Big Service: where the customer is always wrong

Centrelink: A great place for you to queue.
Centrelink: A great place for you to queue.

OPINION: BETWEEN THE LINES

Mrs Noy? MISSUS NOY!

The Centrelink worker yells this out a few times. Eventually Mrs Noy’s husband tentatively dares to approach her. Yes you’re the one I want. The Noys sit down looking nervous.

“You need to listen, I almost abandoned you. I called you out four times,” Mrs Noy is lectured for all to hear. She has wasted 25 seconds of valuable time. It continues. “You need to listen, I called you out four times.”

Mr and Mrs Noy are South-East Asian so they have to be spoken to loudly. That’s how we break the language barrier.

(Noy is changed slightly from the real name used, which may or may not have been the correct way to pronounce the lady’s name.)

After a while Mrs Noy is told very loudly there will be $428 in her bank account soon. Bet she’s glad we all heard that.

I’m in the Centrelink because that’s where Medicare is these days. For efficiency no doubt.  There's a grand total of four staff handling people – Medicare, Centrelink and whatever else. Another two staff are occupied receiving customers and directing them somewhere. Like at Bunnings at those times when there's someone to say hello and goodbye to every customer but only one staff member available to work a register.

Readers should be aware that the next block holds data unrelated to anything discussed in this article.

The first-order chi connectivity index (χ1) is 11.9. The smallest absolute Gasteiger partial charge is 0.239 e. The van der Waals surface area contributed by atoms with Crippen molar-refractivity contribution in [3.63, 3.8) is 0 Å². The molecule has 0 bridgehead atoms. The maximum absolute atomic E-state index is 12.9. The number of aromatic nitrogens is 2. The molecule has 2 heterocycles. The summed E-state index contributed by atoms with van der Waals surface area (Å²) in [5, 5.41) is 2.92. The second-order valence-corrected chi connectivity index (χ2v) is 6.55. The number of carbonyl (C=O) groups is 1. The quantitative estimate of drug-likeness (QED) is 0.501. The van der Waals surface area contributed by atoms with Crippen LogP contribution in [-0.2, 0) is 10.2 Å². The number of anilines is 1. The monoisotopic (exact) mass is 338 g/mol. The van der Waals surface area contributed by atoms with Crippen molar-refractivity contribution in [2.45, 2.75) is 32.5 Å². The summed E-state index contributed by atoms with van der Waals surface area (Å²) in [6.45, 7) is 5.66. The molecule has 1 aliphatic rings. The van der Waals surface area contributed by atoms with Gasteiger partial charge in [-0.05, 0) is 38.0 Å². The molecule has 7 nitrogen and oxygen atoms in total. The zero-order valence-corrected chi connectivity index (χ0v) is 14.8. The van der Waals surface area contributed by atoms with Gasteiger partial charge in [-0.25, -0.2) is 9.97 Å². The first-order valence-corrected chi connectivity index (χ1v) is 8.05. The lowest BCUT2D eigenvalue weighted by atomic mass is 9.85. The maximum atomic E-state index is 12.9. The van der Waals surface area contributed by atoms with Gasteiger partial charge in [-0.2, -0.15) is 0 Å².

Standing over everyone is a security guard. He joined in the lecture of Mrs Noy, also indicating they should have listened better. He’s chewing gum so hard it's like he's sending a message.

Two women walked in over towards the wall of forms. Whadda yous want? They wanted some forms to fill out.

I’m sure he has to deal with some tricky customers and he’s saved hard working staff members from assaults. But if his role is to intimidate he's doing a great job.

The clock works but day and date are out of order. Behind partitions computers sit empty. Perhaps they’re the robocallers.

When I was younger a Centrelink office was dominated by case workers and job search terminals. Now there’s four staff members, prison-chic wall-fixed heavy-duty telephones, and the space is dominated by 40 chairs in the waiting area. Does that tell you something?